Undergraduate Certificate in Law & Society


The Law and Society Certificate allows students who have an academic or pre-professional interest in legal education, socio-legal studies, criminology and law enforcement the chance to explore legal phenomena from different disciplinary perspectives. Instructors are drawn from the fields of political science, American studies, anthropology, business, communications, economics, ethnic studies, Hawaiian studies, history, law, philosophy, sociology, and women's studies.
The L&S certificate program is designed to provide an multidisciplinary framework to enhance studies of law within cultural and social science perspectives

Completion of the Certificate

Entry Requirements: You should have an interest in the study of legal phenomena and have a GPA of at least 2.5.


1. Core Courses :

You must take the core course, Law, Politics, and Society (Pols 374/Soc 374) (3 credits). You can sign up through either department.

2. Electives :

You must take 4 further courses (12 credits) from the list of eligible classes for a total of 5 classes (15 credits).

3. Grade Point Average :

You must achieve at least a 2.5 GPA in these 5 courses (15 credits)

4. No Double-Counting :

Courses that are counted toward your L&S certificate cannot also be counted toward your major and minor.

Initial Advising:

Visit the advisors in ACCESS (Dean Hall 2; 956-0661) to learn about the requirements for the L&S certificate. These requirements are also explained in this flyer and on the L&S webpage in the Political Science Department website. Professional advising: The L&S faculty advisors are available to help you think about your selection of classes, your intellectual interests, and your future plans.

Needed Paperwork:

1. ACCESS Advising Certificate Requirement Form: You should pick up a copy of this from ACCESS, or the Political Science Department (Saunders 640) or on our website.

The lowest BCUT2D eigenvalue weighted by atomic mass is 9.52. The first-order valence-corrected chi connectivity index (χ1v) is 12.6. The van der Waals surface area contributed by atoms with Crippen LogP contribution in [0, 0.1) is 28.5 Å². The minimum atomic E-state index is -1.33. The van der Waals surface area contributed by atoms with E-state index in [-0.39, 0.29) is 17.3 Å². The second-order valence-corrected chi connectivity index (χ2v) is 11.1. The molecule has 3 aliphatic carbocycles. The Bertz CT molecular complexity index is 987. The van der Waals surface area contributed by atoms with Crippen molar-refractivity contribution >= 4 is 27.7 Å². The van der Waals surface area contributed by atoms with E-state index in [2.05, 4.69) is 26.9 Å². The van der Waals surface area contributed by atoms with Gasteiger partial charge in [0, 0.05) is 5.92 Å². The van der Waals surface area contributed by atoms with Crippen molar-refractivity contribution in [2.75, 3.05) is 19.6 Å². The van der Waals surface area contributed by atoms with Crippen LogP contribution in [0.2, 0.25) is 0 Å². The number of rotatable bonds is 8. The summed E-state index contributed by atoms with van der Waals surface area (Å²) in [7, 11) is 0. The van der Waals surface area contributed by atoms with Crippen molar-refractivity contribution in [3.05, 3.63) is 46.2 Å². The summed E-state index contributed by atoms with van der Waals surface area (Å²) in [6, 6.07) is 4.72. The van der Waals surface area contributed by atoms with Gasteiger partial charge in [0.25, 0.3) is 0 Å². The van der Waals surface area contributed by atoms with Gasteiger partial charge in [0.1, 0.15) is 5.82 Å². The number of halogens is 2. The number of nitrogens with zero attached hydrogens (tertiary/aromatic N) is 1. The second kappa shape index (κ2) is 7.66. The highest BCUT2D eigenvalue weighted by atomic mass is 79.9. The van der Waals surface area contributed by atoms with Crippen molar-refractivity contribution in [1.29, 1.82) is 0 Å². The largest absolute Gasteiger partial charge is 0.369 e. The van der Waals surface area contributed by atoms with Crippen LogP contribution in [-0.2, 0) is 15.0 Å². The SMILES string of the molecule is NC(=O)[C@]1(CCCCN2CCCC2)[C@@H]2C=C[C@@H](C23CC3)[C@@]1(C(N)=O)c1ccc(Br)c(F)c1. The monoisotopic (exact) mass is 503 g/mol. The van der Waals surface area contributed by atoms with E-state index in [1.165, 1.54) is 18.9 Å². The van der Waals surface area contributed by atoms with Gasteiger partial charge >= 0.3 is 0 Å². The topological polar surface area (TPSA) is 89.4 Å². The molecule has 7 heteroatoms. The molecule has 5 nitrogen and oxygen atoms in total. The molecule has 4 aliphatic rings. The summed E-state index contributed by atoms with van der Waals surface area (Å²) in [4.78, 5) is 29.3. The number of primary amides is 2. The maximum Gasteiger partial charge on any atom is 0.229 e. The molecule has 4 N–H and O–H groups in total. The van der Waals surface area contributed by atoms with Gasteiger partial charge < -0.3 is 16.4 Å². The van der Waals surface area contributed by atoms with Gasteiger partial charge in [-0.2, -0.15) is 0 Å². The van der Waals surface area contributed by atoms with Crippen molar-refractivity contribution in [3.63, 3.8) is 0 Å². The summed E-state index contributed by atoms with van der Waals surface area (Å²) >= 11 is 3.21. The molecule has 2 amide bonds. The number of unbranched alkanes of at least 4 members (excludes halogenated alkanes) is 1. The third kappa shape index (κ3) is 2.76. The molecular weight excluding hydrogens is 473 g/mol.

Form Here

2. The semester before you graduate, bring the above form to the Political Science Department (Saunders 640) for verification and signature from Professor Heyer or Professor Hiller. Return the form to Saunders 640 3. Provide the Political Science Department with your contact information so that your paper certificate can be sent to you.

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Core Courses

  • POLS 374/SOC 374 Law, Politics and Society

American Studies

  • AMST 365 History of American Workers
  • AMST 431/HIST 477 American Labor History
  • AMST 435 History of Crime and Punishment

College of Business Administration

  • BLAW 200 Legal Environment of Business

School of Communications

  • COM 451 Communications and Law


  • ECON 476 Law and Economics

Ethnic Studies

  • ES 340 Land Tenure and Use in Hawai‘i
  • ES 410 Race, Class and the Law

Hawaiian Studies

  • HWST 440 Mahele Land Awards
  • HWST 445 Hawaiian Institutions
  • HWST 495 Kumu Kanawai: Western Law and Hawai‘i
  • HWST 496 Kanawai II: Practical Application of Rights


  • HIST 475 Constitutional History of the U.S.
  • HIST 477/AMST 431 History of American Workers


  • PHIL 317 Critical Thinking: Pre–Law
  • PHIL 318 Philosophy of Law

Political Science

  • POLS 317 International Law
  • POLS 367 Disability Law and Politics
  • POLS 375 Constitutional LawI
  • POLS 376 Constitutional LawII
  • POLS 377 Topics in Law and Politics
  • POLS 393 Advanced Topics in Law, Policy, and Society


  • SOC 231 Introduction to Juvenile Delinquency
  • SOC 333 Survey of Criminology
  • SOC 335 Survey of Drugs and Society
  • SOC 336 Deviant Behavior and Social Control
  • SOC 431 Analysis in Criminology/Juvenile Delinquency
  • SOC 432 Analysis in Corrections
  • SOC 435/WS 435 Women and Crime

Women's Studies

  • WS 435/SOC 435 Women and Crime
  • WS 436/AMST 436/POLS 436 Gender, Justice and Law

What else can you do to get the most out of the Law and Society certificate?

Participate in the Law and Society Student Association. Attend our events: learn about law school and professional school, legal activism, legal research, and other ways to combine your interest in law with other studies and careers.

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Please refer to this checklist to make sure you have taken all of the required courses.

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Prof. Jon Goldberg-Hiller
Political Science


Jonathan Goldberg-Hiller is Professor of Political Science. His recent research explores the mobilization and countermobilization of rights in various empirical contexts including the recognition of indigenous peoples and the politics of same-sex marriage. He also researches at the intersection of philosophy and law. He is the author of The limits to union: same-sex marriage and the politics of civil rights and is completing a new manuscript called The Legal Aesthetics of Civil Rights, or, How to do things with equality. He is presently the co-editor of the Law & Society Review along with David Johnson.